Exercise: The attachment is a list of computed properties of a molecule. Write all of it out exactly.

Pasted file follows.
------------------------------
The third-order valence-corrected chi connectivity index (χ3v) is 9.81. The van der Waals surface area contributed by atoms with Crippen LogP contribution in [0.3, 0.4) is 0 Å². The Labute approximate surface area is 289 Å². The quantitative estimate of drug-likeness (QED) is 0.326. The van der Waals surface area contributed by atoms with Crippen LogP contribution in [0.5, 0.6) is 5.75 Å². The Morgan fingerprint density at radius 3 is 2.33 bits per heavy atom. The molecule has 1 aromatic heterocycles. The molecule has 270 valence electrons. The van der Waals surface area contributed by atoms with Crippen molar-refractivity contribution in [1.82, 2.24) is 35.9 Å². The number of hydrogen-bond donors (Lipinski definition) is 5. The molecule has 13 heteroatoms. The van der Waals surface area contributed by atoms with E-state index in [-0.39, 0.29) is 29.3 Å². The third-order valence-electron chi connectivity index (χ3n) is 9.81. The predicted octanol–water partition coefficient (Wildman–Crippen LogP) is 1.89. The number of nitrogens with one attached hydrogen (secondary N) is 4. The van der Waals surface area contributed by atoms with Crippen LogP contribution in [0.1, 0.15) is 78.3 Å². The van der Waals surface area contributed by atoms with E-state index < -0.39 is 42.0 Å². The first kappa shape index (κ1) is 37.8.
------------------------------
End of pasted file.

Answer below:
The third-order valence-corrected chi connectivity index (χ3v) is 9.81. The van der Waals surface area contributed by atoms with Crippen LogP contribution in [0.3, 0.4) is 0 Å². The Labute approximate surface area is 289 Å². The quantitative estimate of drug-likeness (QED) is 0.326. The van der Waals surface area contributed by atoms with Crippen LogP contribution in [0.5, 0.6) is 5.75 Å². The Morgan fingerprint density at radius 3 is 2.33 bits per heavy atom. The molecule has 1 aromatic heterocycles. The molecule has 270 valence electrons. The van der Waals surface area contributed by atoms with Crippen molar-refractivity contribution in [1.82, 2.24) is 35.9 Å². The number of hydrogen-bond donors (Lipinski definition) is 5. The molecule has 13 heteroatoms. The van der Waals surface area contributed by atoms with E-state index in [-0.39, 0.29) is 29.3 Å². The third-order valence-electron chi connectivity index (χ3n) is 9.81. The predicted octanol–water partition coefficient (Wildman–Crippen LogP) is 1.89. The number of nitrogens with one attached hydrogen (secondary N) is 4. The van der Waals surface area contributed by atoms with Crippen LogP contribution in [0.1, 0.15) is 78.3 Å². The van der Waals surface area contributed by atoms with E-state index < -0.39 is 42.0 Å². The first kappa shape index (κ1) is 37.8.